Net operating loss
Under U.S. Federal income tax law, a net operating loss (NOL) occurs when certain tax-deductible expenses exceed taxable revenues for a taxable year. If a taxpayer is taxed during profitable periods without receiving any tax relief (e.g. a refund) during periods of NOLs, an unbalanced tax burden results. Consequently, in some situations, Congress allows taxpayers to use the losses in one year to offset the profits of other years. This provision is achieved through the carryback (as far back as 5 years per section 1211 of the American Recovery and Reinvestment Act of 2009) and carryforward of NOLs.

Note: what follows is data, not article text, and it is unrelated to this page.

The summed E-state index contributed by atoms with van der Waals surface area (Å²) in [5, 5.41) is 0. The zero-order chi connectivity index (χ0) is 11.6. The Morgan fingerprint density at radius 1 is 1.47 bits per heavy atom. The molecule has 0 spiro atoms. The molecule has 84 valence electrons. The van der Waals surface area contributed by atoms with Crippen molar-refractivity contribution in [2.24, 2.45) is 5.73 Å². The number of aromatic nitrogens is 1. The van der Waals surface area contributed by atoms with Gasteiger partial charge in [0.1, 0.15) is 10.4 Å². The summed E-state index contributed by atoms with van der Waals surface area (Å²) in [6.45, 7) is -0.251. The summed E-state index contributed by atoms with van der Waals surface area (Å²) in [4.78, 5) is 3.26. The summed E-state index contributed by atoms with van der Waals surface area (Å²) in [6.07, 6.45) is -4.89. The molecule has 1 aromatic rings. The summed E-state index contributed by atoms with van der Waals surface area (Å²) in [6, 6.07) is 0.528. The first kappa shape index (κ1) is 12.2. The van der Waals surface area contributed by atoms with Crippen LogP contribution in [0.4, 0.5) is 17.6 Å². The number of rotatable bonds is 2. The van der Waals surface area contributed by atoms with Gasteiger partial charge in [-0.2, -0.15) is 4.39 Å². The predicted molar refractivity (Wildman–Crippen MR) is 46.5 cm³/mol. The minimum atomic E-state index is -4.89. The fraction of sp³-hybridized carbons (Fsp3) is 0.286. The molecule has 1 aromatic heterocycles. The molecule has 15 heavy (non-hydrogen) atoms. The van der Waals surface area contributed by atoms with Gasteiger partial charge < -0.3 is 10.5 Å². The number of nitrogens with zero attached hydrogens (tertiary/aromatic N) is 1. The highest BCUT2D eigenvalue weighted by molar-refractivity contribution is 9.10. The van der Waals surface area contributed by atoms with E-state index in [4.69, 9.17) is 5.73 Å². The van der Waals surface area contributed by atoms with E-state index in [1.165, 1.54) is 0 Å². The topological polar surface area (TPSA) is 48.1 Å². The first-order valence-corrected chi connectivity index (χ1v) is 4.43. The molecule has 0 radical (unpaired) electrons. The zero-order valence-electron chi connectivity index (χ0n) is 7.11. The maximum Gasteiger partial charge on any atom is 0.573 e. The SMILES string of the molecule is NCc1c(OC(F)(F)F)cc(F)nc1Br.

- Kieso, Weygandt J. and Terry D. Warfield. Fundamentals of Intermediate Accounting, John Wiley & Sons, 2006. p.699 ISBN 0-471-75272
- Donaldson, Samual A. Federal Income Taxation of Individuals: Cases, Problems and Materials, ThomsonWest, 2 ed. 2007. p.301 ISBN 978-0-314-17597-7
- See generally 26 U.S.C. § 172.